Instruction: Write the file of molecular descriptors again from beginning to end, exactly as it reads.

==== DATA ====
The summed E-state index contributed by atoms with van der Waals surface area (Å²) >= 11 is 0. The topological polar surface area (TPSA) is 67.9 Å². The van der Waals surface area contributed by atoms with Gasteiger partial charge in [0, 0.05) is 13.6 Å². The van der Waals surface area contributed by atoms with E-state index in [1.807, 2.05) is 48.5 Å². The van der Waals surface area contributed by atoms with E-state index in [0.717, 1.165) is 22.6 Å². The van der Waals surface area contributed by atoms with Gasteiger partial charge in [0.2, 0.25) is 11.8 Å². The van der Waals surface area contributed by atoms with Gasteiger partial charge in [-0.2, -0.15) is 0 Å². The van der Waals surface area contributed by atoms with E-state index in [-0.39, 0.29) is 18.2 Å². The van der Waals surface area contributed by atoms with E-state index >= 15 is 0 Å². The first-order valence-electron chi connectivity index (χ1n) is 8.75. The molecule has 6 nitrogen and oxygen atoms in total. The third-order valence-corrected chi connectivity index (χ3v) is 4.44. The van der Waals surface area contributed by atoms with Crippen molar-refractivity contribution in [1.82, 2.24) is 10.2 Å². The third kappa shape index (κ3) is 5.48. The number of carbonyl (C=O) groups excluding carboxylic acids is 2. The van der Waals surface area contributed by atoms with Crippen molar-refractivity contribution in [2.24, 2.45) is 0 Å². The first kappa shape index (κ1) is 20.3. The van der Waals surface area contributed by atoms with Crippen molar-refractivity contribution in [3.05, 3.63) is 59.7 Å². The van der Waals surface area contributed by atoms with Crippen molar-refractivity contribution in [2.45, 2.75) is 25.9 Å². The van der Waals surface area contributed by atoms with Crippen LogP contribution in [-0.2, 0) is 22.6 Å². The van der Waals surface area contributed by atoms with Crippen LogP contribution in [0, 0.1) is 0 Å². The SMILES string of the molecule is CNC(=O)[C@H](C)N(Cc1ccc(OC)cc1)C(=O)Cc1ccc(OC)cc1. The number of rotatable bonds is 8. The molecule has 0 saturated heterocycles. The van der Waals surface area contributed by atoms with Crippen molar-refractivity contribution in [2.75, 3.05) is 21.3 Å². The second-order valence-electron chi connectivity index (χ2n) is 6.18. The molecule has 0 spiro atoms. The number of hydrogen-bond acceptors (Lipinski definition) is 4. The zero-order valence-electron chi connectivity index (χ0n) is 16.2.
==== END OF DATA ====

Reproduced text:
The summed E-state index contributed by atoms with van der Waals surface area (Å²) >= 11 is 0. The topological polar surface area (TPSA) is 67.9 Å². The van der Waals surface area contributed by atoms with Gasteiger partial charge in [0, 0.05) is 13.6 Å². The van der Waals surface area contributed by atoms with E-state index in [1.807, 2.05) is 48.5 Å². The van der Waals surface area contributed by atoms with E-state index in [0.717, 1.165) is 22.6 Å². The van der Waals surface area contributed by atoms with Gasteiger partial charge in [0.2, 0.25) is 11.8 Å². The van der Waals surface area contributed by atoms with Gasteiger partial charge in [-0.2, -0.15) is 0 Å². The van der Waals surface area contributed by atoms with E-state index in [-0.39, 0.29) is 18.2 Å². The van der Waals surface area contributed by atoms with E-state index >= 15 is 0 Å². The first-order valence-electron chi connectivity index (χ1n) is 8.75. The molecule has 6 nitrogen and oxygen atoms in total. The third-order valence-corrected chi connectivity index (χ3v) is 4.44. The van der Waals surface area contributed by atoms with Crippen molar-refractivity contribution in [1.82, 2.24) is 10.2 Å². The third kappa shape index (κ3) is 5.48. The number of carbonyl (C=O) groups excluding carboxylic acids is 2. The van der Waals surface area contributed by atoms with Crippen molar-refractivity contribution in [2.24, 2.45) is 0 Å². The first kappa shape index (κ1) is 20.3. The van der Waals surface area contributed by atoms with Crippen molar-refractivity contribution in [3.05, 3.63) is 59.7 Å². The van der Waals surface area contributed by atoms with Crippen molar-refractivity contribution in [2.45, 2.75) is 25.9 Å². The van der Waals surface area contributed by atoms with Crippen LogP contribution in [-0.2, 0) is 22.6 Å². The van der Waals surface area contributed by atoms with Crippen LogP contribution in [0, 0.1) is 0 Å². The SMILES string of the molecule is CNC(=O)[C@H](C)N(Cc1ccc(OC)cc1)C(=O)Cc1ccc(OC)cc1. The number of rotatable bonds is 8. The molecule has 0 saturated heterocycles. The van der Waals surface area contributed by atoms with Crippen molar-refractivity contribution in [2.75, 3.05) is 21.3 Å². The second-order valence-electron chi connectivity index (χ2n) is 6.18. The molecule has 0 spiro atoms. The number of hydrogen-bond acceptors (Lipinski definition) is 4. The zero-order valence-electron chi connectivity index (χ0n) is 16.2.